Teens, Tweets, and Tanning Beds: Rethinking the Use of Social Media for Skin Cancer Prevention
AuthorsFalzone, Ashley E.
Brindis, Claire D.
Pagoto, Sherry L.
UMass Chan AffiliationsDepartment of Medicine, Division of Preventive and Behavioral Medicine
Document TypeJournal Article
Behavior and Behavior Mechanisms
Community Health and Preventive Medicine
Skin and Connective Tissue Diseases
MetadataShow full item record
AbstractThe incidence of skin cancer is rising in the U.S., and melanoma, the deadliest form, is increasing disproportionately among young white women. Indoor tanning is a modifiable risk factor for all skin cancers and continues to be used at the highest rates in young white women. Adolescents and young adults report personal appearance-based reasons for using indoor tanning. Previous research has explored the influences on tanning bed use, including individual factors as well as relationships with peers, family, schools, media influences, legislation, and societal beauty norms. Adolescents and young adults also have high rates of social media usage, and research is emerging on how best to utilize these platforms for prevention. Social media has the potential to be a cost-effective way to reach large numbers of young people and target messages at characteristics of specific audiences. Recent prevention efforts have shown that comprehensive prevention campaigns that include technology and social media are promising in reducing rates of indoor tanning among young adults. This review examines the literature on psychosocial influences on indoor tanning among adolescents and young adults, and highlights ways in which technology and social media can be used for prevention efforts.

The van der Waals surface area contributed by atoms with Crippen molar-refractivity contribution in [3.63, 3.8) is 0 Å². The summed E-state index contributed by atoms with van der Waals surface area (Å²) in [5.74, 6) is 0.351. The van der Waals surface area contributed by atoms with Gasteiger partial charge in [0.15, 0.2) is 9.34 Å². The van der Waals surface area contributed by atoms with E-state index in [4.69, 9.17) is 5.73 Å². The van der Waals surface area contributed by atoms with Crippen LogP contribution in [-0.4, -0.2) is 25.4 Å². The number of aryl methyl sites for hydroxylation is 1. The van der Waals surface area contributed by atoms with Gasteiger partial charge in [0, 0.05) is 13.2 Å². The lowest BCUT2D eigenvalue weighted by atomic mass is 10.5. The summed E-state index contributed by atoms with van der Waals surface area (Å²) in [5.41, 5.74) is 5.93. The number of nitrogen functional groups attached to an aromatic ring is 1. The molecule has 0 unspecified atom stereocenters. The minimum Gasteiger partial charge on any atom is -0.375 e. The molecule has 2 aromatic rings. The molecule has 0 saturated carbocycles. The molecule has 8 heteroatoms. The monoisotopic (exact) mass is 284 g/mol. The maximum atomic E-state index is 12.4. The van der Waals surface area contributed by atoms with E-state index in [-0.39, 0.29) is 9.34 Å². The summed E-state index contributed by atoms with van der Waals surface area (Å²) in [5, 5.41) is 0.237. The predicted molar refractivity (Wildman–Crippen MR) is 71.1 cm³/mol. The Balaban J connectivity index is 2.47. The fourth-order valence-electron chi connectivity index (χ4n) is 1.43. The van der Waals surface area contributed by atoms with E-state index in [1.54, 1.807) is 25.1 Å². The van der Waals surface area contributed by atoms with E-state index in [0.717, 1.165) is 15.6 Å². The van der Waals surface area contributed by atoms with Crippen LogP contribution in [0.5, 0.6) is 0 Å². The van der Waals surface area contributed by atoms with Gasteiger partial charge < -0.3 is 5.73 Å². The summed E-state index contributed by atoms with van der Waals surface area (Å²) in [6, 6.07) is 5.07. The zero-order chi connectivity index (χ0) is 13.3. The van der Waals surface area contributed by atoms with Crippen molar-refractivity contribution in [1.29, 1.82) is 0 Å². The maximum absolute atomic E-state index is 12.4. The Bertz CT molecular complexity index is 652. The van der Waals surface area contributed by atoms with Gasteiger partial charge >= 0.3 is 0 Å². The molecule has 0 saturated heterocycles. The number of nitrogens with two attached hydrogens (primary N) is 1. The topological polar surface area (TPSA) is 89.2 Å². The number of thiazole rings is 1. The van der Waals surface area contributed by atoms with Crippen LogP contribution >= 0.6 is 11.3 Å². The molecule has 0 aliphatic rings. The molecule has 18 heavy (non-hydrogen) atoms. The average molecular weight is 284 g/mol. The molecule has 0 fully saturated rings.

Am J Prev Med. 2017 Sep;53(3S1):S86-S94. doi: 10.1016/j.amepre.2017.04.027. Link to article on publisher's site
Permanent Link to this Itemhttp://hdl.handle.net/20.500.14038/40443
RightsCopyright 2017 American Journal of Preventive Medicine. Published by Elsevier Inc. This is an open access article under the CC BY-NC-ND license (http://creativecommons.org/licenses/by-nc-nd/4.0/).
Except where otherwise noted, this item's license is described as Copyright 2017 American Journal of Preventive Medicine. Published by Elsevier Inc. This is an open access article under the CC BY-NC-ND license (http://creativecommons.org/licenses/by-nc-nd/4.0/).